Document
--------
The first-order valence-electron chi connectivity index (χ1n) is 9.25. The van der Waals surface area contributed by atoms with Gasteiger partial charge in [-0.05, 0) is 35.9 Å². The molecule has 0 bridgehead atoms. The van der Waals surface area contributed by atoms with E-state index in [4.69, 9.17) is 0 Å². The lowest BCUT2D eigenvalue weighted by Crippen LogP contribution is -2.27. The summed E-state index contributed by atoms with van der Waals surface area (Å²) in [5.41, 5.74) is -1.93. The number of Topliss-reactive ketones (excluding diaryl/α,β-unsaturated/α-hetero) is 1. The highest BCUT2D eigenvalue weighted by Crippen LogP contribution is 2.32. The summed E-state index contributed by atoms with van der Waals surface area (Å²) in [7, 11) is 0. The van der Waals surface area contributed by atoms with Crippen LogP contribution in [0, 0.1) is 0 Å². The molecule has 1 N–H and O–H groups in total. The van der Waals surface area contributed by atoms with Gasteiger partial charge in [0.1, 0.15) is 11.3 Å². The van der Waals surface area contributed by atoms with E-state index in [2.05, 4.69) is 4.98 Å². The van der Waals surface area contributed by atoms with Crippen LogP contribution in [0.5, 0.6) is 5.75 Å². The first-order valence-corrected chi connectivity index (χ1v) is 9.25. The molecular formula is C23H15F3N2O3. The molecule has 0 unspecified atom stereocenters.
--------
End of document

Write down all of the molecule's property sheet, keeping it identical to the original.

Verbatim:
The first-order valence-electron chi connectivity index (χ1n) is 9.25. The van der Waals surface area contributed by atoms with Gasteiger partial charge in [-0.05, 0) is 35.9 Å². The molecule has 0 bridgehead atoms. The van der Waals surface area contributed by atoms with E-state index in [4.69, 9.17) is 0 Å². The lowest BCUT2D eigenvalue weighted by Crippen LogP contribution is -2.27. The summed E-state index contributed by atoms with van der Waals surface area (Å²) in [5.41, 5.74) is -1.93. The number of Topliss-reactive ketones (excluding diaryl/α,β-unsaturated/α-hetero) is 1. The highest BCUT2D eigenvalue weighted by Crippen LogP contribution is 2.32. The summed E-state index contributed by atoms with van der Waals surface area (Å²) in [7, 11) is 0. The van der Waals surface area contributed by atoms with Crippen LogP contribution in [0, 0.1) is 0 Å². The molecule has 1 N–H and O–H groups in total. The van der Waals surface area contributed by atoms with Gasteiger partial charge in [0.1, 0.15) is 11.3 Å². The van der Waals surface area contributed by atoms with E-state index in [2.05, 4.69) is 4.98 Å². The van der Waals surface area contributed by atoms with Crippen LogP contribution in [0.5, 0.6) is 5.75 Å². The first-order valence-corrected chi connectivity index (χ1v) is 9.25. The molecular formula is C23H15F3N2O3. The molecule has 0 unspecified atom stereocenters.